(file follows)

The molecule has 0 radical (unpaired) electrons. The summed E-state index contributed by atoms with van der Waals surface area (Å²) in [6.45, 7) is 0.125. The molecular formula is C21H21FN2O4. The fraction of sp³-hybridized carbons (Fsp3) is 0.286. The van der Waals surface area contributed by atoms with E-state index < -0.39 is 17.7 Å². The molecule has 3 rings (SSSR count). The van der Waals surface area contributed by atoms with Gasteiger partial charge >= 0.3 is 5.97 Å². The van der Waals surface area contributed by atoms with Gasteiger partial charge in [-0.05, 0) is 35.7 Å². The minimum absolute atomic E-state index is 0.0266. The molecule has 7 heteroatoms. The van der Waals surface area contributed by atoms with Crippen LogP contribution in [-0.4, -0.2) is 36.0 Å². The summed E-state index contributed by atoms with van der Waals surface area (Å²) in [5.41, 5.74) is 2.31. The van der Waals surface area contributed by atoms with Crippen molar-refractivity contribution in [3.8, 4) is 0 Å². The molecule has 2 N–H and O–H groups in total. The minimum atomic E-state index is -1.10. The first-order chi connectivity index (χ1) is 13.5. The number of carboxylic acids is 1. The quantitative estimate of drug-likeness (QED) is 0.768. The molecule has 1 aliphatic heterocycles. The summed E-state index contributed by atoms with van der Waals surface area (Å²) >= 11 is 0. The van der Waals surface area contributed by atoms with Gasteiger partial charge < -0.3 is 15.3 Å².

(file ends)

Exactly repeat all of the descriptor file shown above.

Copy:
The molecule has 0 radical (unpaired) electrons. The summed E-state index contributed by atoms with van der Waals surface area (Å²) in [6.45, 7) is 0.125. The molecular formula is C21H21FN2O4. The fraction of sp³-hybridized carbons (Fsp3) is 0.286. The van der Waals surface area contributed by atoms with E-state index < -0.39 is 17.7 Å². The molecule has 3 rings (SSSR count). The van der Waals surface area contributed by atoms with Gasteiger partial charge >= 0.3 is 5.97 Å². The van der Waals surface area contributed by atoms with Gasteiger partial charge in [-0.05, 0) is 35.7 Å². The minimum absolute atomic E-state index is 0.0266. The molecule has 7 heteroatoms. The van der Waals surface area contributed by atoms with Crippen LogP contribution in [-0.4, -0.2) is 36.0 Å². The summed E-state index contributed by atoms with van der Waals surface area (Å²) in [5.41, 5.74) is 2.31. The van der Waals surface area contributed by atoms with Crippen molar-refractivity contribution in [3.8, 4) is 0 Å². The molecule has 2 N–H and O–H groups in total. The minimum atomic E-state index is -1.10. The first-order chi connectivity index (χ1) is 13.5. The number of carboxylic acids is 1. The quantitative estimate of drug-likeness (QED) is 0.768. The molecule has 1 aliphatic heterocycles. The summed E-state index contributed by atoms with van der Waals surface area (Å²) >= 11 is 0. The van der Waals surface area contributed by atoms with Gasteiger partial charge < -0.3 is 15.3 Å².